Avoid mosquito bites and you won’t get dengue fever. To avoid biting insects, apply repellent containing an active ingredient, such as DEET, Picaridin, or oil of lemon eucalyptus (PMD) to all exposed skin when outdoors. Dengue is spread by two types of Aedes mosquitoes. Both breed close to dwellings, are found in shady areas and bite mainly during the daylight hours, making them difficult to avoid outdoors. Travellers should also cover up with long-sleeved tops, long pants, and shoes and socks when mosquitoes are most active.

Dengue strikes capital’s young

The capital Abidjan and nearby Cocody-Bingerville health district are reporting a rise in dengue fever cases, with the highest incidence of infections among children aged under 15 years. More than 560 suspected infections were recorded up to week 20. Read more

Advice for travellers

Dengue fever is common in most tropical or sub-tropical regions of the world. The virus is spread by daytime-feeding Aedes mosquitoes and to avoid it and other insect-borne diseases, travellers should apply an insect repellent containing an effective active ingredient, such as DEET, Picaridin or oil of lemon eucalyptus (PMD), to exposed skin when outdoors during the day. In addition, cover up with long-sleeved tops, long pants, and shoes and socks around dawn and dusk, as well as other times when the mosquitoes are active.

Risk of EVD spread ‘very high’

Words of caution from the WHO Director-General this week on the NE’s Ebola virus disease outbreak. In a keynote address to the 72nd World Health Assembly, Dr Tedros Adhanom Ghebreyesus admitted they were ‘fighting one of the world’s most dangerous viruses in one of the world’s most dangerous areas’, with a very high risk of spread beyond the two provinces. Recent case details can be found in the Ministry of Health newsletter of May 21, WHO dashboard and External Situation Report (May 21).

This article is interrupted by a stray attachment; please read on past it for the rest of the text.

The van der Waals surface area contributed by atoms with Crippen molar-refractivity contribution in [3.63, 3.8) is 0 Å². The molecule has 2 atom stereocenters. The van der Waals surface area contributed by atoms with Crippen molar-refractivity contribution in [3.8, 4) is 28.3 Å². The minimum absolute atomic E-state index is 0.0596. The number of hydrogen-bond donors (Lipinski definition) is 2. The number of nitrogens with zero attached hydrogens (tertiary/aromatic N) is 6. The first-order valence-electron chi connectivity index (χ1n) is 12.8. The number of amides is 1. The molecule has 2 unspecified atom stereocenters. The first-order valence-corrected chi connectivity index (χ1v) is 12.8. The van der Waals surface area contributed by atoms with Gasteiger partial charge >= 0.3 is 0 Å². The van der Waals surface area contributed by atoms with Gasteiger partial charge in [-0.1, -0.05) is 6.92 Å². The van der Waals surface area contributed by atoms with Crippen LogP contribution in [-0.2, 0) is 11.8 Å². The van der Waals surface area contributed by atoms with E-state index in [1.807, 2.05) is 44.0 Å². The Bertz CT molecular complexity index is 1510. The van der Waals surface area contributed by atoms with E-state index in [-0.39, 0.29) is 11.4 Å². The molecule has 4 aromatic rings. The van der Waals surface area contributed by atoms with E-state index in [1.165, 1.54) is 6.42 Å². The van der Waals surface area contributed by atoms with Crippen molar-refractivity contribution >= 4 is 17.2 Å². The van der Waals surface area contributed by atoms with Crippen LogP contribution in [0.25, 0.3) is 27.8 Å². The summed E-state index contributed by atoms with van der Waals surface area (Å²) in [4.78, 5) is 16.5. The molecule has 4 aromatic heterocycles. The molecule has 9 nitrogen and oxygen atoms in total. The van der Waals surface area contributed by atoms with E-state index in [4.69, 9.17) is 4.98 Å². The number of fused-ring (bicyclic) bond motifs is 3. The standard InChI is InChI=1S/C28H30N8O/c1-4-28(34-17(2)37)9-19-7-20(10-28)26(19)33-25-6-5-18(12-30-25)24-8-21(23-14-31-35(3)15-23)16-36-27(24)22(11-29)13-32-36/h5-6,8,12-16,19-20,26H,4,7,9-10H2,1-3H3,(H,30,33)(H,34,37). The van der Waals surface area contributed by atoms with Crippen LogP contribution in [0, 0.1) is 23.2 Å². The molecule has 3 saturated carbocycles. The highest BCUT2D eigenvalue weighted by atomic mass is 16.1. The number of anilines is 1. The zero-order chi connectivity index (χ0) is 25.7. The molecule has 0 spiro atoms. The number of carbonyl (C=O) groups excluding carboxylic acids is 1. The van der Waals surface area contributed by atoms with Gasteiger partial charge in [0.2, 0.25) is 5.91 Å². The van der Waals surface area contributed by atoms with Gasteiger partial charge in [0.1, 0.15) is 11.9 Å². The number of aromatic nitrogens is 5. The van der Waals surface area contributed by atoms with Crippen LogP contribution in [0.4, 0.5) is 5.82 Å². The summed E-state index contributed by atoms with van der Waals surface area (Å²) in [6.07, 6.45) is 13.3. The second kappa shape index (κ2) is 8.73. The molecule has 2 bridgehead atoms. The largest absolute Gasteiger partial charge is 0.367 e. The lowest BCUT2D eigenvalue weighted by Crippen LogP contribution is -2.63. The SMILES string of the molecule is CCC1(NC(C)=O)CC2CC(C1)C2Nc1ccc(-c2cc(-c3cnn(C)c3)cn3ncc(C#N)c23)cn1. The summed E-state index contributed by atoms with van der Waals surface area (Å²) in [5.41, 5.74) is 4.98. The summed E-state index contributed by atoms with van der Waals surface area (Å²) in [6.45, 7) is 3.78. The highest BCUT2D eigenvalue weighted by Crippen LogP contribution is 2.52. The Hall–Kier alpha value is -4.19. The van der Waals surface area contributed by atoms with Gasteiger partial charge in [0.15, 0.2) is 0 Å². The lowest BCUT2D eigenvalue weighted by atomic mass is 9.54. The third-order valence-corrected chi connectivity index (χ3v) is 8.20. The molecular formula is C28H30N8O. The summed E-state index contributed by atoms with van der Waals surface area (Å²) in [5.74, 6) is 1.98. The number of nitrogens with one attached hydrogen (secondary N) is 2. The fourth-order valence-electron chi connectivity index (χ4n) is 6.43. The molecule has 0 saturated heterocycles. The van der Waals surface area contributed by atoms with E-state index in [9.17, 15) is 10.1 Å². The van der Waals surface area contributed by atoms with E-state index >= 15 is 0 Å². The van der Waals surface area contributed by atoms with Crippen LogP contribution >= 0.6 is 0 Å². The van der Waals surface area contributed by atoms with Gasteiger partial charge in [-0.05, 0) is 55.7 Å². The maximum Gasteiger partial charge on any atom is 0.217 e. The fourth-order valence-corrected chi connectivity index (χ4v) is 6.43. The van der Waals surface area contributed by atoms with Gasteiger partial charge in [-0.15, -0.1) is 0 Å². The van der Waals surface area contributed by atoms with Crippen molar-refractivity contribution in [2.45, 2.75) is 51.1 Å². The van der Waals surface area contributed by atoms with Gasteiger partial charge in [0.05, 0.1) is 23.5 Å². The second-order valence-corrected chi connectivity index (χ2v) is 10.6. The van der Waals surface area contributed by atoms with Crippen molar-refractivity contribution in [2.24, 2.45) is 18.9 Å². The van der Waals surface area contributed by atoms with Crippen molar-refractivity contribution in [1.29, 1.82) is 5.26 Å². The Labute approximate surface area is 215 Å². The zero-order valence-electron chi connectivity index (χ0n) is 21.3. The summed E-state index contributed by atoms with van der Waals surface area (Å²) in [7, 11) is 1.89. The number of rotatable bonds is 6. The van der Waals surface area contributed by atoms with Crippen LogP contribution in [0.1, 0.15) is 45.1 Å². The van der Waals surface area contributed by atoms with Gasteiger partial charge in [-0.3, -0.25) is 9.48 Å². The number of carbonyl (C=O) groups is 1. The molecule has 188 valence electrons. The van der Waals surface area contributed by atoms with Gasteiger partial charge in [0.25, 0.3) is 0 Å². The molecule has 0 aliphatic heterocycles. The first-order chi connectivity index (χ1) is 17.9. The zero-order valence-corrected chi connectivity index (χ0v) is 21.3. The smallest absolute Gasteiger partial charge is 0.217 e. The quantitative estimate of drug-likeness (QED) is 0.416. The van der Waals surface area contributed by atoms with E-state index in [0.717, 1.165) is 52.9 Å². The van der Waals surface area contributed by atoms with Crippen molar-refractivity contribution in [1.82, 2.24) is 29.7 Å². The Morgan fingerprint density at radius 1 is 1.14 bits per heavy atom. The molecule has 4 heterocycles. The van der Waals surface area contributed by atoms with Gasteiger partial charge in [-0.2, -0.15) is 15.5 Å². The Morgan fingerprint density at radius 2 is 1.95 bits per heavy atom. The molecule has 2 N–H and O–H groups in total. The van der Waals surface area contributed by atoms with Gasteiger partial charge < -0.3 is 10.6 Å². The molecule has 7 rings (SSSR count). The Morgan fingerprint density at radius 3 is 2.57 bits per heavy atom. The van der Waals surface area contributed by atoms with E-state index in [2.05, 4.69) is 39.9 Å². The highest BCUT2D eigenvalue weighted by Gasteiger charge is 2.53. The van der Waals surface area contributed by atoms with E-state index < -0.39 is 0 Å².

Advice for travellers

Ebola Virus disease is a severe viral haemorrhagic fever found in humans and other primates (such as monkeys, gorillas, and chimpanzees). It spreads through families and friends in close contact with blood and infectious secretions of people with obvious symptoms and, as such, presents a low risk to tourists to the affected countries. Read more about Ebola virus disease.

Post-cyclone cholera update

Cholera outbreaks continue in the wake of the March/April cyclones, affecting Beira, Buzi, Dondo and Nhamatanda in Sofala Province and Pemba city and surrounding districts of Metuge and Mecufi in Cabo Delgado province. In Kenya, UNICEF’s regional update to May 17 reports that ‘new cases emerged from the following five Counties: Mandera (64), Garissa (34), Nairobi (25), Embu (6) and Kajiado (1)’ while authorities in Mombasa have banned the sale of food and beverages from unlicensed vendors as part of a suite of control measures aimed at preventing cholera infections. Read more

Advice for travellers

Cholera is usually spread in contaminated water. For most short-stay travellers, the risk of infection is low. Australians travelling to regions where a cholera outbreak is occurring should adhere to strict personal hygiene guidelines and choose food and beverages with care. Read more about cholera.